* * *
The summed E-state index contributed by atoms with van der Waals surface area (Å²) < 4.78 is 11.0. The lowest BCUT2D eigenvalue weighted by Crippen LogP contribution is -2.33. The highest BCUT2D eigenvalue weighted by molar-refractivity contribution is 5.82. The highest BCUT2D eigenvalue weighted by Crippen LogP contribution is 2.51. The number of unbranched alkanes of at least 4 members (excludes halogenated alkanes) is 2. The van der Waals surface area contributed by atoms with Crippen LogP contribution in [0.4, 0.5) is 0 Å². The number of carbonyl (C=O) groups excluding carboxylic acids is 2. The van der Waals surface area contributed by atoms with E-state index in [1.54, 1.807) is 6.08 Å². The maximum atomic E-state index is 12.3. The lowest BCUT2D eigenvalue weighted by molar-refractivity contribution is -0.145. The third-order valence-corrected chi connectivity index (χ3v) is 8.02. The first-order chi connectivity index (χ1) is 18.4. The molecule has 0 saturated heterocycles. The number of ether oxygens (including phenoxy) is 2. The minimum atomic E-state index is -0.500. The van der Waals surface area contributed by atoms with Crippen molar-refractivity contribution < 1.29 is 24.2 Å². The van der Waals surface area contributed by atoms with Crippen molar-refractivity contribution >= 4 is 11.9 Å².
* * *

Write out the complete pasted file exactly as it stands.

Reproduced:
The summed E-state index contributed by atoms with van der Waals surface area (Å²) < 4.78 is 11.0. The lowest BCUT2D eigenvalue weighted by Crippen LogP contribution is -2.33. The highest BCUT2D eigenvalue weighted by molar-refractivity contribution is 5.82. The highest BCUT2D eigenvalue weighted by Crippen LogP contribution is 2.51. The number of unbranched alkanes of at least 4 members (excludes halogenated alkanes) is 2. The van der Waals surface area contributed by atoms with Crippen LogP contribution in [0.4, 0.5) is 0 Å². The number of carbonyl (C=O) groups excluding carboxylic acids is 2. The van der Waals surface area contributed by atoms with E-state index in [1.54, 1.807) is 6.08 Å². The maximum atomic E-state index is 12.3. The lowest BCUT2D eigenvalue weighted by molar-refractivity contribution is -0.145. The third-order valence-corrected chi connectivity index (χ3v) is 8.02. The first-order chi connectivity index (χ1) is 18.4. The molecule has 0 saturated heterocycles. The number of ether oxygens (including phenoxy) is 2. The minimum atomic E-state index is -0.500. The van der Waals surface area contributed by atoms with Crippen molar-refractivity contribution < 1.29 is 24.2 Å². The van der Waals surface area contributed by atoms with Crippen molar-refractivity contribution >= 4 is 11.9 Å².